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Freedom: Relationships


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Like Edith Piaf, I do not regret a thing - I have had a very fortunate life and see each of my relationships as a gift. Four key relationships stand out. The first was at school where I met my 'best friend'. We met at thirteen, and were together for seven years - the period when we were beginning to go out into the world independently. We kept each other company throughout this whole ordeal and talked for hours to reach our logical conclusions about the things we were experiencing. We shared absolutely every aspect of our lives - philosophy, life, the cosmos, girls... we had such a lot of fun, and life was never boring or lonely.
We played a large part in forming each other too. Together we decided that God and religion didn't make sense, and that everyone who talked about it was crazy. Together we decided that drugs would be worth trying, and subsequently that they were good. We also became vegetarians together. We both went to India after school. Someone there suggested that our close friendship, which had given us so much joy and companionship, might not be the best thing for us. I rejected this view as nonsense, and we worked out our new philosophical theory: one should never have an opinion about what someone else is doing, as one can never know more about somebody else than they know themselves. I have since revised this theory.
We are still the best of friends, only our lives have gone different ways, separated by geography and commitments. I think this is a much better situation; while certain friends can help us grow, as he undoubtedly did, there comes a point when the friendship seems to take on a value above all else. Then it becomes exclusive, selfish and a block to our inner freedom, manifested by a lack of personal growth. Life took me to a new city where I had no friends. This, combined with the feeling of loss through not being with my best friend, left me feeling very, very lonely. I took up smoking, and was soon going out with a girl from my class. We enjoyed each other's company and found each other attractive. It was soon obvious that I had only started going out with her because then I didn't feel so lonely, when in fact I still was. My problems lay within me and were not due to my situation. I had to finish the relationship immediately, as I couldn't live a lie. This was a very difficult time, as she relied on me a lot as a friend, particularly when she had trouble with clinical depression. She took it all quite badly despite my attempts to be nice, and it was only about a year and a half later that we were able to have an almost normal conversation.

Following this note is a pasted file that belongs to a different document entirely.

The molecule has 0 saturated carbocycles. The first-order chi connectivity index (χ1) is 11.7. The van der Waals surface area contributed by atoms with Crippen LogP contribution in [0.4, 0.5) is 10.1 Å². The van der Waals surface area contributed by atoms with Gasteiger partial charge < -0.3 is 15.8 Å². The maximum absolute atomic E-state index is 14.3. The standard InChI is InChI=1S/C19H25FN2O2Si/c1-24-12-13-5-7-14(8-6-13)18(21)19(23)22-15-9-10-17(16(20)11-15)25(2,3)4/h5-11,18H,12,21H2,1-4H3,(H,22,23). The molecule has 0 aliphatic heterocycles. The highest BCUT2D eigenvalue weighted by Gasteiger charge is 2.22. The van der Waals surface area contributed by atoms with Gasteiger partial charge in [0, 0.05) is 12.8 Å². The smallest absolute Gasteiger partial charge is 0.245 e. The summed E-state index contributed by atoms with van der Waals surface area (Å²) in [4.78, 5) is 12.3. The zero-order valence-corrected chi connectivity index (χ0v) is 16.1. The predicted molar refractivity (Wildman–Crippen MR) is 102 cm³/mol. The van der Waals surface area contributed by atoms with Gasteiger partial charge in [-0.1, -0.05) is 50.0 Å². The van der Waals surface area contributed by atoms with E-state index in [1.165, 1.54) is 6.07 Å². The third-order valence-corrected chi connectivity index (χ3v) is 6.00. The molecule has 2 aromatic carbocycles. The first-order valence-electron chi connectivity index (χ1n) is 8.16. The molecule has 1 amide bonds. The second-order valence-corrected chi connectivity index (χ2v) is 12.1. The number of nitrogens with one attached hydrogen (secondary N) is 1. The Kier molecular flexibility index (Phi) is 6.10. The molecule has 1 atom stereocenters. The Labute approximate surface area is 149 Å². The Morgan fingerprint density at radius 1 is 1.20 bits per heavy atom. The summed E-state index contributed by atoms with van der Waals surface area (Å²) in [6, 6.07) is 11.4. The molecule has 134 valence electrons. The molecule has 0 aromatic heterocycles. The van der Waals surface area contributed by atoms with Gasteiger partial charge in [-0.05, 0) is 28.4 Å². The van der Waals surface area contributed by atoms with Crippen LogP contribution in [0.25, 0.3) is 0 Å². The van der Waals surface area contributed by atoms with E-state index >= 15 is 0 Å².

We had just been using each other to fulfil our needs at the time, and much as we cared for each other, I do not feel that love ever came into the equation. Lust and loneliness left little leeway for love.
After some time I experienced a totally different kind of friendship. I had learned more to stand on my own two feet and to depend less on the opinion of others. My new friend was the same, so much so that he was prepared to tell me quite honestly where he felt I was going wrong in life. He had a different view on drugs to my friend in school and was not afraid to tell me. This was not much fun, nor did it seem like friendship at the time, but if this kind of challenging friendship is handled sensitively, it can become a cornerstone of the mysterious thing we call love.
The final friendship is the one I have with my present girlfriend. I find this the most remarkable of all. My life was full and fun and I was not looking for love, but she says she had felt for some time that I was the right person for her. I only realised this afterwards.
We live very far apart, which is not such fun, but is quite healthy for us, as it means we still have space to grow as individuals, and we don't get caught in the trap of staying together because it is comfortable. Many times we have asked each other and ourselves if we are meant to be together. We both strongly believe that God has a plan for our lives, including whether we should remain single, or whom we are meant to be with. We are both committed to living according to this idea, so we have our most important aims in common. This, I hope, makes us forward- and outward- looking in our relationship, and we try not to be selfishly looking at ourselves above all else. It certainly makes the relationship much stronger and deeper.
However, living this kind of life has not proven easy, particularly in two areas. Firstly, it is very hard to be prepared to give it all up if I feel it is not God's will for us to be together. I always have to be open to this possibility, but more and more I get the sense that we have been given something sacred. The second difficulty is the question of purity. In a loving relationship between a man and a woman, what is pure? Again, I have found that the only way to be sure is to be totally obedient to the thought that God or the inner voice gives me. These have always coincided with the thoughts of my girlfriend, and although we have been scared to say the things we deeply feel are right, it has always worked out for the best. Through this process we have learned a lot about what it means to be pure and to respect our own, as well as each other's bodies and hearts. This has also meant that we are free to be the people we are supposed to be.



Last update: 2000-02-06 15:33:17 (EEST).
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